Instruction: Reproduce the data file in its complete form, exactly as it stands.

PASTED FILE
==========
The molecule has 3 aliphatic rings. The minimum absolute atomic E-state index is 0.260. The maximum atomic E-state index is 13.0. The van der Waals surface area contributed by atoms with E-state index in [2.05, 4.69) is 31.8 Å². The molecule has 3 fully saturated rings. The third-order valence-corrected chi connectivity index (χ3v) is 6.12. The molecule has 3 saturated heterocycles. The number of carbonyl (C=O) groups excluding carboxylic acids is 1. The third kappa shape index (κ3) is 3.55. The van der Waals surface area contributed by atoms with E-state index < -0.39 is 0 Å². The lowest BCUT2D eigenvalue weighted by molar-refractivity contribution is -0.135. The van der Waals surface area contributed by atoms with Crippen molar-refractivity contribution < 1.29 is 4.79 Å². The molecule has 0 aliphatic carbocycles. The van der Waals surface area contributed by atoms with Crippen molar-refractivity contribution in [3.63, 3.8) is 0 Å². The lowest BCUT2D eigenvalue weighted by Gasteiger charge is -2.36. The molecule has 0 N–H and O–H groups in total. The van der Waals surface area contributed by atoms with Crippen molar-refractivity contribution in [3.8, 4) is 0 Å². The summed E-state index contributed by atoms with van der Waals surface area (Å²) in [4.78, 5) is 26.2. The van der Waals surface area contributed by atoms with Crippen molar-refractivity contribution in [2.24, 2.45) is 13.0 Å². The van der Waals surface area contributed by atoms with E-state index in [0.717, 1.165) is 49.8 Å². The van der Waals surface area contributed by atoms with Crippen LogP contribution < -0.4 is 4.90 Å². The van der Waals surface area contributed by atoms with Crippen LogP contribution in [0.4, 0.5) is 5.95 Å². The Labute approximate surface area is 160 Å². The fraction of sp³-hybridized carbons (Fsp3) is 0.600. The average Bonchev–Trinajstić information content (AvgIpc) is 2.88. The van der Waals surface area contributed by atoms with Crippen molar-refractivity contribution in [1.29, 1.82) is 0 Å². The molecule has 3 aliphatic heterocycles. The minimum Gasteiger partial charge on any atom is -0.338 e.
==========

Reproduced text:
The molecule has 3 aliphatic rings. The minimum absolute atomic E-state index is 0.260. The maximum atomic E-state index is 13.0. The van der Waals surface area contributed by atoms with E-state index in [2.05, 4.69) is 31.8 Å². The molecule has 3 fully saturated rings. The third-order valence-corrected chi connectivity index (χ3v) is 6.12. The molecule has 3 saturated heterocycles. The number of carbonyl (C=O) groups excluding carboxylic acids is 1. The third kappa shape index (κ3) is 3.55. The van der Waals surface area contributed by atoms with E-state index < -0.39 is 0 Å². The lowest BCUT2D eigenvalue weighted by molar-refractivity contribution is -0.135. The van der Waals surface area contributed by atoms with Crippen molar-refractivity contribution < 1.29 is 4.79 Å². The molecule has 0 aliphatic carbocycles. The van der Waals surface area contributed by atoms with Crippen molar-refractivity contribution in [3.63, 3.8) is 0 Å². The lowest BCUT2D eigenvalue weighted by Gasteiger charge is -2.36. The molecule has 0 N–H and O–H groups in total. The van der Waals surface area contributed by atoms with Crippen molar-refractivity contribution in [3.8, 4) is 0 Å². The summed E-state index contributed by atoms with van der Waals surface area (Å²) in [4.78, 5) is 26.2. The van der Waals surface area contributed by atoms with Crippen molar-refractivity contribution in [2.24, 2.45) is 13.0 Å². The van der Waals surface area contributed by atoms with E-state index in [0.717, 1.165) is 49.8 Å². The van der Waals surface area contributed by atoms with Crippen LogP contribution < -0.4 is 4.90 Å². The van der Waals surface area contributed by atoms with Crippen LogP contribution in [0.4, 0.5) is 5.95 Å². The Labute approximate surface area is 160 Å². The fraction of sp³-hybridized carbons (Fsp3) is 0.600. The average Bonchev–Trinajstić information content (AvgIpc) is 2.88. The van der Waals surface area contributed by atoms with Crippen molar-refractivity contribution in [1.29, 1.82) is 0 Å². The molecule has 3 aliphatic heterocycles. The minimum Gasteiger partial charge on any atom is -0.338 e.